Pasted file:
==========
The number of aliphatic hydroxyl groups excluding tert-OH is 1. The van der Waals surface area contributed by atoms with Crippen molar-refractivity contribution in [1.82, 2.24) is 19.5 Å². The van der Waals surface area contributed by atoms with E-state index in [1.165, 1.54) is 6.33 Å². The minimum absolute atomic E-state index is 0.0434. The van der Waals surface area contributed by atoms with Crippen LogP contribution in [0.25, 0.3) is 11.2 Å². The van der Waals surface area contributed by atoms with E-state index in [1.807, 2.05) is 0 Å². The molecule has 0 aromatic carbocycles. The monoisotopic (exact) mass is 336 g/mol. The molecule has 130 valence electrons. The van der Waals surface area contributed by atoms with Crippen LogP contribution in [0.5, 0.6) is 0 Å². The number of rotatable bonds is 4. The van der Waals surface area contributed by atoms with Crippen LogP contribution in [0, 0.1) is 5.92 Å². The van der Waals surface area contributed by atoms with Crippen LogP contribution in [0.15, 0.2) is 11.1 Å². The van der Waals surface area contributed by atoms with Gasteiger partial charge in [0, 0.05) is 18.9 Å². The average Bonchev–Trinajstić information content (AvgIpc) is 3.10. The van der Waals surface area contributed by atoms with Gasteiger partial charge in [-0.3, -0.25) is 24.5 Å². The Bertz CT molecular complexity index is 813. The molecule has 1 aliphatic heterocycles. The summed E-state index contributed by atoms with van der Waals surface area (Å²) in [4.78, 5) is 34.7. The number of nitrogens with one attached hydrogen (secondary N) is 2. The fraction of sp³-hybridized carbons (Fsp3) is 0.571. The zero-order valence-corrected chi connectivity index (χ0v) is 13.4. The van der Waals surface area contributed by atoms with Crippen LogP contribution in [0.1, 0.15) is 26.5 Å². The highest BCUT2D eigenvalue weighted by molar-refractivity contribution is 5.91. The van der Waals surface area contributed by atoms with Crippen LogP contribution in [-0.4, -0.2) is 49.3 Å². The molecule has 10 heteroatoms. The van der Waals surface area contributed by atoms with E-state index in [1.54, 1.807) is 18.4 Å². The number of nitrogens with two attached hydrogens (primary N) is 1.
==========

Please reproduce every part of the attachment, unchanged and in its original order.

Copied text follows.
The number of aliphatic hydroxyl groups excluding tert-OH is 1. The van der Waals surface area contributed by atoms with Crippen molar-refractivity contribution in [1.82, 2.24) is 19.5 Å². The van der Waals surface area contributed by atoms with E-state index in [1.165, 1.54) is 6.33 Å². The minimum absolute atomic E-state index is 0.0434. The van der Waals surface area contributed by atoms with Crippen LogP contribution in [0.25, 0.3) is 11.2 Å². The van der Waals surface area contributed by atoms with E-state index in [1.807, 2.05) is 0 Å². The molecule has 0 aromatic carbocycles. The monoisotopic (exact) mass is 336 g/mol. The molecule has 130 valence electrons. The van der Waals surface area contributed by atoms with Crippen LogP contribution in [0.5, 0.6) is 0 Å². The number of rotatable bonds is 4. The van der Waals surface area contributed by atoms with Crippen LogP contribution in [0, 0.1) is 5.92 Å². The van der Waals surface area contributed by atoms with Crippen LogP contribution in [0.15, 0.2) is 11.1 Å². The van der Waals surface area contributed by atoms with Gasteiger partial charge in [0, 0.05) is 18.9 Å². The average Bonchev–Trinajstić information content (AvgIpc) is 3.10. The van der Waals surface area contributed by atoms with Gasteiger partial charge in [-0.3, -0.25) is 24.5 Å². The Bertz CT molecular complexity index is 813. The molecule has 1 aliphatic heterocycles. The summed E-state index contributed by atoms with van der Waals surface area (Å²) in [4.78, 5) is 34.7. The number of nitrogens with one attached hydrogen (secondary N) is 2. The fraction of sp³-hybridized carbons (Fsp3) is 0.571. The zero-order valence-corrected chi connectivity index (χ0v) is 13.4. The van der Waals surface area contributed by atoms with Crippen LogP contribution in [0.1, 0.15) is 26.5 Å². The highest BCUT2D eigenvalue weighted by molar-refractivity contribution is 5.91. The van der Waals surface area contributed by atoms with Crippen LogP contribution in [-0.4, -0.2) is 49.3 Å². The molecule has 10 heteroatoms. The van der Waals surface area contributed by atoms with E-state index in [1.54, 1.807) is 18.4 Å². The number of nitrogens with two attached hydrogens (primary N) is 1.